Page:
New psychoactive substances (NPS), also known as designer drugs, are a growing problem for law enforcement and customs agencies.
These substances are modified versions of illicit or controlled drugs and intended to mimic their effects but, due to their novelty and unknown chemical structure, they are not listed as controlled substances. As such, they have become known as “legal highs” and are sold in the place of illegal drugs.
In Europe, the number of NPS identified and seized each year is growing. In 2013, there were around 35,000 seizures of NPS, of which synthetic cannabinoids composed the vast majority. Many NPS are manufactured in China and shipped to the European Union (EU), making customs the first point of contact when they arrive in Europe. However, identifying them is extremely challenging because their structure is unknown. Secondly, customs laboratories are typically not equipped with the type of advanced analytical tools needed to characterize a new unknown substance.
In the EU, customs authorities perform routine analysis on unknown substances, but can refer them to the European Commission’s Joint Research Centre for full analytical identification. Reporting in Forensic Science International, a team from the Centre analyzed two unknown substances that were seized by Belgian Customs on their way from China to a buyer. One of the substances was labeled as 5F-AMB, a synthetic cannabinoid, and the other was unlabeled. However, the buyer had intended to purchase Clonazolam, a designer benzodiazepine. These drugs are sometimes taken together to either enhance a “high” or suppress adverse effects. The team set out to fully characterize both samples using an integrated approach with data from multiple modalities.
Initial gas chromatography mass spectrometry (GC-MS) and Fourier Transform infrared (FTIR) spectroscopy were conducted. These approaches are used by customs laboratories and can provide identification if the substance is previously known. The first sample analyzed showed a close match to existing data for 5F-AMB. The second sample was not an exact match for any existing data but did bear some similarity to spectra for the synthetic cannabinoid AB-CHMINACA.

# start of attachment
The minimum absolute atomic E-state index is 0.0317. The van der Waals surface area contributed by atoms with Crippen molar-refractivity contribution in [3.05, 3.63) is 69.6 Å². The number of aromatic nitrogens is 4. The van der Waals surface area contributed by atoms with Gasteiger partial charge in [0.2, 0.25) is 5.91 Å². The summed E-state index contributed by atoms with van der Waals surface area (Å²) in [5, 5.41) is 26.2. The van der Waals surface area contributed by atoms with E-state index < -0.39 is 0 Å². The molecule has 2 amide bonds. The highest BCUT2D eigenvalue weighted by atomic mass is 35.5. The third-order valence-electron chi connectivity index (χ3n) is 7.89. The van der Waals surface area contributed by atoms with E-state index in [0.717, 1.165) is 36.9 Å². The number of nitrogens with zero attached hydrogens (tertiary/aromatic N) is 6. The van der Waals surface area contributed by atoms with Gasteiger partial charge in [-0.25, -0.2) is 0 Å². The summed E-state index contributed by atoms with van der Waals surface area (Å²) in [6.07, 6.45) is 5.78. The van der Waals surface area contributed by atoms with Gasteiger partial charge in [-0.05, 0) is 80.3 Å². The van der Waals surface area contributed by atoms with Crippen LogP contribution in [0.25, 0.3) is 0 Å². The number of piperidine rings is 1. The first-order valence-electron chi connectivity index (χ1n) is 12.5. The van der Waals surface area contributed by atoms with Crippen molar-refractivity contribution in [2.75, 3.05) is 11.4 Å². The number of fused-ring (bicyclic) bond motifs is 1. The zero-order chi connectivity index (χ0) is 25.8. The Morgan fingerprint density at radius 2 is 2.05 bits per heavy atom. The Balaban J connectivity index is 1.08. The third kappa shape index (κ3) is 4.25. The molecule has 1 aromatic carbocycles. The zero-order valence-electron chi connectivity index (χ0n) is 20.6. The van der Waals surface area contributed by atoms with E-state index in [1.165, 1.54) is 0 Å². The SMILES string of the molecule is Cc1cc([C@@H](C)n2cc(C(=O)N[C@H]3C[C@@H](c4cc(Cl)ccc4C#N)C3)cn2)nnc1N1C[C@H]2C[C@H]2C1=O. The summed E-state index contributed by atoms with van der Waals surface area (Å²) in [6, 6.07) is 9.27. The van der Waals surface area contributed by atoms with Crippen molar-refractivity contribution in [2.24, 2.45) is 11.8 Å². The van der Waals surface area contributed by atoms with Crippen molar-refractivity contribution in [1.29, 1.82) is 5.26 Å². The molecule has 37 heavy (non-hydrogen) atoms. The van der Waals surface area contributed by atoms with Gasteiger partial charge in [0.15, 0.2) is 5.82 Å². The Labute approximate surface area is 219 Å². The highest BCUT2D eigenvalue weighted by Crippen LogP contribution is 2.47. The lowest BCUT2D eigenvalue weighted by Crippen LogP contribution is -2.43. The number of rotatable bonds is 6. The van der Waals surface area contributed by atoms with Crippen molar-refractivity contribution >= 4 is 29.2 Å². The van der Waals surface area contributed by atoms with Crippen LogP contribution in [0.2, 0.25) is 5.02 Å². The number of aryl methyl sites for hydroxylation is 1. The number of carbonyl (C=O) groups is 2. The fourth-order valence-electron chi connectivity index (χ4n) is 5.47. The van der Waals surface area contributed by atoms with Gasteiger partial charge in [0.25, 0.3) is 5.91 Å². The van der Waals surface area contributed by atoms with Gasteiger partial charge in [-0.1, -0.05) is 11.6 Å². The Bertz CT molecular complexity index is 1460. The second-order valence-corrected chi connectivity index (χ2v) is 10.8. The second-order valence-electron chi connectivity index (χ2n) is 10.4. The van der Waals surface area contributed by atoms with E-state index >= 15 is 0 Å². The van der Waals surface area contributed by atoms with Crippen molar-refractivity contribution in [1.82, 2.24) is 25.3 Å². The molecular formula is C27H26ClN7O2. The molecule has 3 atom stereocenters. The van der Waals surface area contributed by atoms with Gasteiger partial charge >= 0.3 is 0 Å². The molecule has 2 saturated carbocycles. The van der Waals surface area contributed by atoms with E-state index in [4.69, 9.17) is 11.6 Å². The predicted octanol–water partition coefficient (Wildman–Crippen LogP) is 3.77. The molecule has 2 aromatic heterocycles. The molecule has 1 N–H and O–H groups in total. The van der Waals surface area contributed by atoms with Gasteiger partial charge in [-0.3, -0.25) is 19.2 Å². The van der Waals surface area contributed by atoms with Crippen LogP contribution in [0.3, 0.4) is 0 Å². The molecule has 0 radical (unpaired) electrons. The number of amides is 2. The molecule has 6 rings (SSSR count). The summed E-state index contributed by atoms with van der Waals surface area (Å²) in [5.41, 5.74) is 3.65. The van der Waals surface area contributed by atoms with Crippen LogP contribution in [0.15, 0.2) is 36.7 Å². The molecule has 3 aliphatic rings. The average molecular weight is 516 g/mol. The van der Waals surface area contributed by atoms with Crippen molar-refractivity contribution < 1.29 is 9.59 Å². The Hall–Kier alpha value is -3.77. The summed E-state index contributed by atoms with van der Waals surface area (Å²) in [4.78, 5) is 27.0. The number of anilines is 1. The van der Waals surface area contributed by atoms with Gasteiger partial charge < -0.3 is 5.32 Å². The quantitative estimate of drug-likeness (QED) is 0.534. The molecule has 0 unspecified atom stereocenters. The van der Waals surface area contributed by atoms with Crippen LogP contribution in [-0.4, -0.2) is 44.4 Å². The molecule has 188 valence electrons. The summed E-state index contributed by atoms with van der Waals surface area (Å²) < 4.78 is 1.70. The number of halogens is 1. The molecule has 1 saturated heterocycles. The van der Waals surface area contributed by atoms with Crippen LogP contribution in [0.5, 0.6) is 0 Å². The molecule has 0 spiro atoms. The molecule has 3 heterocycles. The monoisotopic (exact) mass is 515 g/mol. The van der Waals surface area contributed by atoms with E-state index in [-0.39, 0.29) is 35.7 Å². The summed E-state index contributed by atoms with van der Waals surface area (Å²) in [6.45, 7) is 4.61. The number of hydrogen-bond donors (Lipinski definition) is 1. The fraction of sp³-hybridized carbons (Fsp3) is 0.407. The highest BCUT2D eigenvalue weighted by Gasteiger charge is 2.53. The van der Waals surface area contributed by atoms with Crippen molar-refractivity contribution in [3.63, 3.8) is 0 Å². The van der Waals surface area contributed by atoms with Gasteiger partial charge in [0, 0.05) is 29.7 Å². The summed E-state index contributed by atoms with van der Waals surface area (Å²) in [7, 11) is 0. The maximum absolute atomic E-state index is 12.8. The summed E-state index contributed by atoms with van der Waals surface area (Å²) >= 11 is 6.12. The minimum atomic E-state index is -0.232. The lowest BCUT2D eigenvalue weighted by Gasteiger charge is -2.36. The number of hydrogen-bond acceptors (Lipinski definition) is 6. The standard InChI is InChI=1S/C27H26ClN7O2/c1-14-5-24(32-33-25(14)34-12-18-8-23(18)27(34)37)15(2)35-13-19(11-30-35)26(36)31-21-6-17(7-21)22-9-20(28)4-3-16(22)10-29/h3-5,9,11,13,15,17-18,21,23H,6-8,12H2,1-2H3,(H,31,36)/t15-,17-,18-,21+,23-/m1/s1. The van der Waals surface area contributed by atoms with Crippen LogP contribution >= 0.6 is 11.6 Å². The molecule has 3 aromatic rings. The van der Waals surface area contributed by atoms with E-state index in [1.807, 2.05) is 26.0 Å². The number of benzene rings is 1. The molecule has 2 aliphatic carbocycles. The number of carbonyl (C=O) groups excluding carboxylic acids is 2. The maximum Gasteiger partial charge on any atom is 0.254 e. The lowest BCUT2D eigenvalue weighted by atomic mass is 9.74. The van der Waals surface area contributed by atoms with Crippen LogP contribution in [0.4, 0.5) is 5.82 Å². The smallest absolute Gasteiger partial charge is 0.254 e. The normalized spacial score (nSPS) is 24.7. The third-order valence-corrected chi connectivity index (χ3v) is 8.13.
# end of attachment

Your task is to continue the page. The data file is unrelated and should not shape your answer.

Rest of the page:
The team then acquired NMR spectra for both samples using a Bruker Avance III HD 600 spectrometer equipped with a 5 mm QCI cryoprobe, allowing for structural elucidation. This was followed up by high-resolution tandem mass-spectrometry (HR-MS/MS), which showed that the mass spectrum was in agreement with the NMR data. The fact that the theoretical structure of the molecule had already been obtained also allowed the team to perform fragmentation matching. Finally, they performed Raman spectroscopy. Combining this data with that from the NMR spectra allowed them to confirm their proposed structure for the two substances.
The team confirmed that the first sample was 5F-AMB. The second was also a synthetic cannabinoid, APP-CHMINACA, or PX-3, and not the benzodiazepine ordered by the buyer. If consumed together, these could have had severe toxic effects, highlighting the danger posed to consumers by NPS, note the team.
The researchers say that the identification of NPS remains a challenge and requires the use of advanced analytical tools. Their case study demonstrates that an integrated strategy with multiple analyses, facilitates the rapid and complete characterization of a new unknown substance. The team says that using this approach they have successfully identified around 100 samples over a two-year period.
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Vicente JL, Chassaigne H, Holland MV et al. Systematic analytical characterization of new psychoactive substances: A case study. Forensic Science International 2016; 265:107-115.